Malcolm II., "the victorious," eighty-third king, ascended the throne in 1004: he repelled the Danes, improved the laws, and formed a titled aristocracy. After a splendid reign of thirty years, he became suddenly sordid and unjust, and was assassinated by his attendants as he slept.

Duncan, 1033. A prince of pacific temper, and great virtues: he was treacherously murdered by Macbeth, his general, and distinguished friend.

Macbeth, 1040. This tyrant usurped the throne to the prejudice of Malcolm, son of Duncan, who with his younger brother Donaldblain, took refuge in England. Macbeth's reign was short as cruel, being killed in a war with the English, who armed in favour of Duncan's children.

Malcolm III., 1057, long an exile in England, ascended the throne of his ancestors upon the death of Macbeth: he introduced among the Scots the custom of giving surnames; and during the crusades, assisted Godfrey, Earl of Boulogne, in the reduction of Jerusalem. This wise and valiant monarch was killed, with one of his sons, at the siege of Alnwick. Donaldblain, or Donald VII., 1092, uncle to Malcolm III.: his reign was short, being dethroned by Duncan, natural son of Malcolm.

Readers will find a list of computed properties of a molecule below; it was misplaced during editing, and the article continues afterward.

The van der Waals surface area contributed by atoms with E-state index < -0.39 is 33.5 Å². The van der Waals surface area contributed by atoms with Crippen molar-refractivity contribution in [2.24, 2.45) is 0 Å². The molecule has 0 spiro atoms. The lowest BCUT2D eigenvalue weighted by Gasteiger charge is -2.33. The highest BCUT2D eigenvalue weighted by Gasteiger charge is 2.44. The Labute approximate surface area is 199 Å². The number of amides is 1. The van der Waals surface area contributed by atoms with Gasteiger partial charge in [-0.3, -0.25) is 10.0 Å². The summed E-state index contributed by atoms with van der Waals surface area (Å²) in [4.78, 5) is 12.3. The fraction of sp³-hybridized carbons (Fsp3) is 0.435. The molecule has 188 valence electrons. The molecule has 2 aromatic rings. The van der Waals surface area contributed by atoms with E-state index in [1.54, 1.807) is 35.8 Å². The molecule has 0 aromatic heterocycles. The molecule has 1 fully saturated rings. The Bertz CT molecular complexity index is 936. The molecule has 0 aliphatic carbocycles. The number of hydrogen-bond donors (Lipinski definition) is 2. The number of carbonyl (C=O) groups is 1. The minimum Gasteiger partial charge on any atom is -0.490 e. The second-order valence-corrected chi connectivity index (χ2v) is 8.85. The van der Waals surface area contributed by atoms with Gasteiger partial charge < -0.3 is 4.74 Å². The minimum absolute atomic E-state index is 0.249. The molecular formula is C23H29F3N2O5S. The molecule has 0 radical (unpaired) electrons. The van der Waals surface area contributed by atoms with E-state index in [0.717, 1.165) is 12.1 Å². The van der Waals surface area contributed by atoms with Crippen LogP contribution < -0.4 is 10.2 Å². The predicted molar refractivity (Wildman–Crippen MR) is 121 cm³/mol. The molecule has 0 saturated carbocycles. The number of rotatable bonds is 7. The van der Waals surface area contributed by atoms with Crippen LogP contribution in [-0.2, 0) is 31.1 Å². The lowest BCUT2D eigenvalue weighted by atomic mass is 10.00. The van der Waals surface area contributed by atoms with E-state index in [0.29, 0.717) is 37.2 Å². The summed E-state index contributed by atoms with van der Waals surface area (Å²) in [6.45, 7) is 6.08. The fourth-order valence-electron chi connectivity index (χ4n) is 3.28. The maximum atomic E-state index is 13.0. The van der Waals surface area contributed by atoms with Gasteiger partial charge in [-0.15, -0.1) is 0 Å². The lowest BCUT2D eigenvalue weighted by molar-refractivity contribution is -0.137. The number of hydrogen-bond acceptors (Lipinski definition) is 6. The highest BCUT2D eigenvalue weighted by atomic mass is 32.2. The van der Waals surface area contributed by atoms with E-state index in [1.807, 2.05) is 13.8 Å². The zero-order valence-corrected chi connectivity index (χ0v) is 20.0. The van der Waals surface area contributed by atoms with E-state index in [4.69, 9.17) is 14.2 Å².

Duncan II., 1094. The transient authority which this prince possessed was marked chiefly by his vices: he died without children.

Edgar, 1096, son of Malcolm III., was a good king, and cherished the interests of his subjects.

On the death of Edgar, his brother Alexander I., surnamed Acer, the Sharp, succeeded 1107. The early years of his life and reign were marked by rude and boisterous conduct, but, repenting of his folly and ferocity, he turned his thoughts to works of peace. Under this new feeling he built the church of St. Michael at Scone, and founded a monastery there: driven by a tempest to Æmona Isle, in gratitude for his pre

servation, and for his maintenance by the hermits, he dedicated a church there to St. Columb: he also enriched the monks of St. Andrews, and completed Dunfermline church, which his father had begun. He had espoused the princess Sibylla, daughter of William the Norman, but left no issue. David I., contemporary with Stephen, king of England, 1124. His valour was unquestioned, and his liberality to churchmen great: he compiled a code of Scottish laws, built many religious edifices, and reigned gloriously.